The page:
The children have a rare condition. They are allergic to light, which increases the gloomy atmosphere of the film.
The greatness of this movie is its plot, which has more twists and turns than a roller coaster ride.
The beauty of this movie is in the impeccable performance of Nicole Kidman who never fails to convince her audience that she is experiencing every emotion she shows onscreen, as well as Alakina Mann, who plays her traumatized daughter, Anne, and James Bentley, who plays the emotionally-tortured son.
The Shining (1980)
This Stanley Kubrick horror masterpiece set the standard for ghost stories for many years before M. Night Shyamalan hit the scene. Based on a novel by Stephen King, The Shining is the story of a recovering alcoholic writer, his high-strung wife, and his son, who is gifted with ESP. The story takes place in a historically-preserved hotel that is closed for the season-yet another perfect setting for a ghost story. It is the modern version of the dark mansion with many rooms.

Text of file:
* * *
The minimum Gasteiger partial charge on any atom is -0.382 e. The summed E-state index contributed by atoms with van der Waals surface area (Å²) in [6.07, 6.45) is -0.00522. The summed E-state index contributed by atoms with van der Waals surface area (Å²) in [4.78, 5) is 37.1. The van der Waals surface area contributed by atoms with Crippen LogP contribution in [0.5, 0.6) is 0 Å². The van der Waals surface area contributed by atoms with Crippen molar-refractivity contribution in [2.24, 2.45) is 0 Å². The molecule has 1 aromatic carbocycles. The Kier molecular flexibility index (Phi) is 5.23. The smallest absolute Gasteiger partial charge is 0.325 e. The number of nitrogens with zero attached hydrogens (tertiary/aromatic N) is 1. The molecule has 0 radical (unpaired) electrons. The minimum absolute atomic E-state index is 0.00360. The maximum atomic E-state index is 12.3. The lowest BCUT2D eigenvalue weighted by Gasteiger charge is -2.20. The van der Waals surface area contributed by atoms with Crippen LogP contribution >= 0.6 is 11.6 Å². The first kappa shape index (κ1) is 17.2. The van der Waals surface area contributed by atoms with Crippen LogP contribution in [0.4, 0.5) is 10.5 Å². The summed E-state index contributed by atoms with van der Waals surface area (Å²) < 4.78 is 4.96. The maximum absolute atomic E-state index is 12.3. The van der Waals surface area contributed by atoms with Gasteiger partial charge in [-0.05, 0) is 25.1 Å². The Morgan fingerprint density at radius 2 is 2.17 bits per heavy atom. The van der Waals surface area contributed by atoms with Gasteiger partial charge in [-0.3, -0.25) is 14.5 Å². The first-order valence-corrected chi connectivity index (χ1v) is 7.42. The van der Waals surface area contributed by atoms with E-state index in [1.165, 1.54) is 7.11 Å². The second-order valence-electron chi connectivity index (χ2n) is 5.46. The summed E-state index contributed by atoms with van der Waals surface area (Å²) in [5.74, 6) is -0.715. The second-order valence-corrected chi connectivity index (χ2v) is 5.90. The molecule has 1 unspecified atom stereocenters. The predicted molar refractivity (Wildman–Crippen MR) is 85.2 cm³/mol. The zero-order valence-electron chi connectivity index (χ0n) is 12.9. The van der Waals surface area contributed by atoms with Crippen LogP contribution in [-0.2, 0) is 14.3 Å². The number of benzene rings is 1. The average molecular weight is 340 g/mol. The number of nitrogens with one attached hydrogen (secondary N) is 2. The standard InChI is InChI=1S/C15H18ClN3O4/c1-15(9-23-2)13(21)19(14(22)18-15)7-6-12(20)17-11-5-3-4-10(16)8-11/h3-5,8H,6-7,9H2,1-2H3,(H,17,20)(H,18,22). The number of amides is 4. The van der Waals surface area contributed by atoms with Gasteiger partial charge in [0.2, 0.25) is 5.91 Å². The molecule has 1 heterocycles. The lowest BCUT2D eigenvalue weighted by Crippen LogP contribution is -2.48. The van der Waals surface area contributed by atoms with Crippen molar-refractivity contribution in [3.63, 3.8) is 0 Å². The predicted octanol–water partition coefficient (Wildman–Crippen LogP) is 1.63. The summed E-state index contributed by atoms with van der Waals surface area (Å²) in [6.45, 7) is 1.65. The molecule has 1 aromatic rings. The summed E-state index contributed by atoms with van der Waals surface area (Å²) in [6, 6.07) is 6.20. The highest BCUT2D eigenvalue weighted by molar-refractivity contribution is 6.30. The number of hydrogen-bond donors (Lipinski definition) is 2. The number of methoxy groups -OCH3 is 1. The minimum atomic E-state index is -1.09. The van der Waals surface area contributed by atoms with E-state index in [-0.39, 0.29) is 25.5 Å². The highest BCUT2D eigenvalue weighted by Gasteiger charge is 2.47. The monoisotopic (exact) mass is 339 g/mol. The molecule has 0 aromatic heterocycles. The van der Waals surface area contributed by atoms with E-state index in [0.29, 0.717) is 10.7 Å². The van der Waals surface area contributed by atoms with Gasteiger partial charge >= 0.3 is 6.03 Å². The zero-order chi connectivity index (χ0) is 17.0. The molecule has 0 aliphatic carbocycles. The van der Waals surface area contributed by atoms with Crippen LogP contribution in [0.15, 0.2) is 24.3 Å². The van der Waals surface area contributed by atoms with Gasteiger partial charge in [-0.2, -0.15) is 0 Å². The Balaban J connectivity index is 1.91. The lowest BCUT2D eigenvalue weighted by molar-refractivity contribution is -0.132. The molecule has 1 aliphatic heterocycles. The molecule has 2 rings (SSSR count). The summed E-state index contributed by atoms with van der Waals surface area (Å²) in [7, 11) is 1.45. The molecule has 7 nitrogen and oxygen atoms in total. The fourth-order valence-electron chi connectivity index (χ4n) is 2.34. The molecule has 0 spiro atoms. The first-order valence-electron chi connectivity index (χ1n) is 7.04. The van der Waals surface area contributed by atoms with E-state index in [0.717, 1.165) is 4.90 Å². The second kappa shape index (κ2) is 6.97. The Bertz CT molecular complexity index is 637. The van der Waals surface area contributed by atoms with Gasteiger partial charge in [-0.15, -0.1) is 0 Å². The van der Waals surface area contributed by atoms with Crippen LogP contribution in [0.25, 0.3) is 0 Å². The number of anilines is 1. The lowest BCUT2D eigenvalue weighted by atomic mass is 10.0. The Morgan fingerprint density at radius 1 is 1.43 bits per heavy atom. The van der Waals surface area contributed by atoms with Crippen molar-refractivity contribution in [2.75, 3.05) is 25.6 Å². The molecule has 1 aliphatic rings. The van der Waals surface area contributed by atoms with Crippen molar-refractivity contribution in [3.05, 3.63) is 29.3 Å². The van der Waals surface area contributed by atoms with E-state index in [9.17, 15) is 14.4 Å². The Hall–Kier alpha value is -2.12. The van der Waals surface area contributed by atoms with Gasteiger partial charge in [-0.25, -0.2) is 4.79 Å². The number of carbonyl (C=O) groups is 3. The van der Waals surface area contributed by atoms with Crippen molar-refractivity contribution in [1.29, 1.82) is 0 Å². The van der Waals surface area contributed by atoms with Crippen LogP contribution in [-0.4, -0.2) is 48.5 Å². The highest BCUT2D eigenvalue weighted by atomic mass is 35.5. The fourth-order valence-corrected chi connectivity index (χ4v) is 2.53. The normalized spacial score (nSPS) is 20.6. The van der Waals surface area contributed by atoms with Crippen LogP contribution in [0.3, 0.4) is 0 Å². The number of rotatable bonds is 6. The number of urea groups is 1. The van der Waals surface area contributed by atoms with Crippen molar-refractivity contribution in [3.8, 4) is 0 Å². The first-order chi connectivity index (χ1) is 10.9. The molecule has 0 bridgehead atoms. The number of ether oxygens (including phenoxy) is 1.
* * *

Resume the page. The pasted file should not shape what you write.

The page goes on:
Shortly after the movie begins, a blizzard isolates the hotel from the outside world. The hotel is stocked with a full bar and many gruesome spirits, including a bartender with keys to the liquor cabinet. Stephen King came up with the idea for The Shining while staying in Room 217 at the famous Stanley Hotel in Estes Park, Colorado, just before it closed for the season.
The Stanley Hotel, built by the same man who invented the Stanley Steamer, also has a reputation for being haunted-but by its previous owners, the Stanleys.